I don't want to write this column; you don't want to read it. Yet, I must respond to the diehards who insist that building Interstate 69 (and almost any other road) will be detrimental to our state.
Several economic and environmental studies support the Bloomington-Crane-Washington-Petersburg route to Evansville. Yet, time after time, supporters of the Terre Haute-Sullivan-Vincennes-Princeton route rise up and demand a reconsideration of the path. The Terre Haute crowd is afraid it will lose something if the Bloomington route is built. The idea that the state might gain more from the Bloomington route than Terre Haute might lose seems of no importance in their calculations.
Another set of protestors, living in the Bloomington area, is against I-69 because it means converting some land from its existing uses to transportation and other future-centered functions. The future is not valued as highly by these people as are "natural/existing" uses.
Many of these argue that environmental resources will be destroyed by building the highway. They rank these resources higher in value than the benefits to the people who will use I-69 and those nonusers who also will benefit from the road. Those benefits are not measured in dollars alone. They include shorter commutes, which mean more time with family, faster transportation to medical facilities, greater safety, a wider range of association, and more efficient use of energy.
Residents of Perry Township in Marion County and citizens of Johnson and Morgan counties, plus their elected state representatives, insisted that I-69 should not be a toll road between Martinsville and Indianapolis. This is one major stupidity.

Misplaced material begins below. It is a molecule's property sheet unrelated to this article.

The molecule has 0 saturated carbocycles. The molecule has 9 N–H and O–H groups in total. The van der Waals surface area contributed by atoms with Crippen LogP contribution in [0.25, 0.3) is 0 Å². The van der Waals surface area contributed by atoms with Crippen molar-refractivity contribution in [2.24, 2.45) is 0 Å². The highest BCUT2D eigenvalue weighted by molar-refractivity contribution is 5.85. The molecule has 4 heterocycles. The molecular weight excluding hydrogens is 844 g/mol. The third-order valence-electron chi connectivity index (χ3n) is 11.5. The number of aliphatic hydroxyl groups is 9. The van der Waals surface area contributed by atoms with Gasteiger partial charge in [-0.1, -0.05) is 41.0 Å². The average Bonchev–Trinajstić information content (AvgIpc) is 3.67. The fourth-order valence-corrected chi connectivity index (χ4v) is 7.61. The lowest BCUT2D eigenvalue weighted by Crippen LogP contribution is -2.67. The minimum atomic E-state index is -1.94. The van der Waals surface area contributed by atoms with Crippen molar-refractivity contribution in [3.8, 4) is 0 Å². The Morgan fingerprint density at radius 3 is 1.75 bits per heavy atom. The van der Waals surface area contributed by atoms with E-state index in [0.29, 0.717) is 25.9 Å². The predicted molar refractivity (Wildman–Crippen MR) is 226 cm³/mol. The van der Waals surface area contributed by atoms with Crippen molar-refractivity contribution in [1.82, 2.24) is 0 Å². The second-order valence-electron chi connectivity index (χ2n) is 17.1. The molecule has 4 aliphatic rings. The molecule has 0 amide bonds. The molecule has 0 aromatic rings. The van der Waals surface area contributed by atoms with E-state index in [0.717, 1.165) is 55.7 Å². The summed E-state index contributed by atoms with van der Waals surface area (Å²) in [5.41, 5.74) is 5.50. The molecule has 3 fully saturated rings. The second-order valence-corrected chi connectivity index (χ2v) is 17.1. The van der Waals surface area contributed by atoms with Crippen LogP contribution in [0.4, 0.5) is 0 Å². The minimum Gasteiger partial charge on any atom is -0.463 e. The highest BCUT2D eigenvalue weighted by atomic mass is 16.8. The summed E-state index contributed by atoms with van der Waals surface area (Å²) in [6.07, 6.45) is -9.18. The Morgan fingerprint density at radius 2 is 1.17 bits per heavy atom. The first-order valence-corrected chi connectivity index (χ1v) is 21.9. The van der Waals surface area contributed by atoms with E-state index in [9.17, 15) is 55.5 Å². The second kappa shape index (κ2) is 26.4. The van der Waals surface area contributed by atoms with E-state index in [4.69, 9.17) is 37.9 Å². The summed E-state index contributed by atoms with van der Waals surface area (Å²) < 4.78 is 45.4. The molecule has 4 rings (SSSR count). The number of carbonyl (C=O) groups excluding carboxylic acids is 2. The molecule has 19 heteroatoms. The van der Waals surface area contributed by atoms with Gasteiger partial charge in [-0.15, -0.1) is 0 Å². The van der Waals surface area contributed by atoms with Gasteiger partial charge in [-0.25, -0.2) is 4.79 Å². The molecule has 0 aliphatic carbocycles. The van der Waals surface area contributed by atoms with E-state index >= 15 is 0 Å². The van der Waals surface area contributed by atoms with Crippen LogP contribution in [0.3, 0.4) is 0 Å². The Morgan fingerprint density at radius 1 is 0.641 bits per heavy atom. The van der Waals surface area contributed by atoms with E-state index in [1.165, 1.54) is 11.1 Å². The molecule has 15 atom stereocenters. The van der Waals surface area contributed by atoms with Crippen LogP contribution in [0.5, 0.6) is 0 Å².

Where will the traffic be the heaviest? Between Martinsville and Indianapolis. Where do fourlane roads already parallel the proposed I-69? Between Martinsville and Indianapolis. Drivers will flock to a tollfree interstate and make I-69 congested and reduce its value for everyone.
Gov. Mitch Daniels has stepped in and abandoned the idea of having I-69 as a toll road. Why? We don't know.
Some argue that we should instead rebuild the rail system we had in the 1920s. Sorry, the automobile is a far superior means of transportation. Most of the people who support mass transit would not ride it even if they had the opportunity. They do not want to wait in the rain, walk significant distances with packages, and be out at night unprotected by steel and a powerful motor.
As for the oil shortage: As the price of oil rises, alternatives will be sought and offered. That's the way the market works. The "peak oil" problem is a crisis we will never see.
In 1970, construction was beginning on four-lane State Road 37. The editor of the Bloomington newspaper wrote against that unnecessary and harmful project. He gave the same arguments we hear now against I-69: The new road will bring more drugs and crime to Bloomington. The new road is not needed (despite the numbers killed on the old road) if folks would just drive more carefully. The new road will destroy Bloomington's retail trade. The new road will ruin the charm of driving between Indianapolis and Bloomington.
Once the new road was built and all could see the benefits, he recanted.
Ask those who live along other interstates if their lives today would be better without those roads. I imagine that when those routes were proposed, the opposition was intense. People have adjusted; nature has recovered.
Why does this I-69 controversy continue? Except for the citizens of Evansville, communities are not actively supporting I-69. The leading citizens of Bloomington are not vigorously engaged. Where is Indiana University? Where are Monroe County's political leaders? They are in hiding because they fear the vocal local opposition of a few more than they respect the mute majority.
I hope I don't write about I-69 again until it opens and my youngest granddaughter drives me along it.
Marcus taught economics more than 30 years at Indiana University and is the former director of IU's Business Research Center. His column appears weekly. To comment on this column, send e-mail to firstname.lastname@example.org.